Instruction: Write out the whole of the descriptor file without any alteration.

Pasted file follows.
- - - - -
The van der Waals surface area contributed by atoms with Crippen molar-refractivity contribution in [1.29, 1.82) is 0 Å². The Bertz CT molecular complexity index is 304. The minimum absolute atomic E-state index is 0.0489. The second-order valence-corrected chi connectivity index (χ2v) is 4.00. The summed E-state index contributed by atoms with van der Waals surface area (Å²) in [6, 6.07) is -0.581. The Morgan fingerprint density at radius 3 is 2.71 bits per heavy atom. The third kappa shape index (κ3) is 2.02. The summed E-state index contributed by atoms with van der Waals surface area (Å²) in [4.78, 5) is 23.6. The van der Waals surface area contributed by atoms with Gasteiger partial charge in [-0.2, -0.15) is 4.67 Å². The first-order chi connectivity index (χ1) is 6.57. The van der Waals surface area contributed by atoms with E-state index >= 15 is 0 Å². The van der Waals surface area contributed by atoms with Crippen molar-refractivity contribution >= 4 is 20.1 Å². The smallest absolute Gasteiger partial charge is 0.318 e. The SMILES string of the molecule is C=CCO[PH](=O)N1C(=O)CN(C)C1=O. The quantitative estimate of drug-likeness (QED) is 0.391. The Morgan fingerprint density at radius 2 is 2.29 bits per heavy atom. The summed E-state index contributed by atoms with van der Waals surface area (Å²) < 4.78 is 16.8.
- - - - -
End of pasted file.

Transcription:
The van der Waals surface area contributed by atoms with Crippen molar-refractivity contribution in [1.29, 1.82) is 0 Å². The Bertz CT molecular complexity index is 304. The minimum absolute atomic E-state index is 0.0489. The second-order valence-corrected chi connectivity index (χ2v) is 4.00. The summed E-state index contributed by atoms with van der Waals surface area (Å²) in [6, 6.07) is -0.581. The Morgan fingerprint density at radius 3 is 2.71 bits per heavy atom. The third kappa shape index (κ3) is 2.02. The summed E-state index contributed by atoms with van der Waals surface area (Å²) in [4.78, 5) is 23.6. The van der Waals surface area contributed by atoms with Gasteiger partial charge in [-0.2, -0.15) is 4.67 Å². The first-order chi connectivity index (χ1) is 6.57. The van der Waals surface area contributed by atoms with E-state index >= 15 is 0 Å². The van der Waals surface area contributed by atoms with Crippen molar-refractivity contribution >= 4 is 20.1 Å². The smallest absolute Gasteiger partial charge is 0.318 e. The SMILES string of the molecule is C=CCO[PH](=O)N1C(=O)CN(C)C1=O. The quantitative estimate of drug-likeness (QED) is 0.391. The Morgan fingerprint density at radius 2 is 2.29 bits per heavy atom. The summed E-state index contributed by atoms with van der Waals surface area (Å²) < 4.78 is 16.8.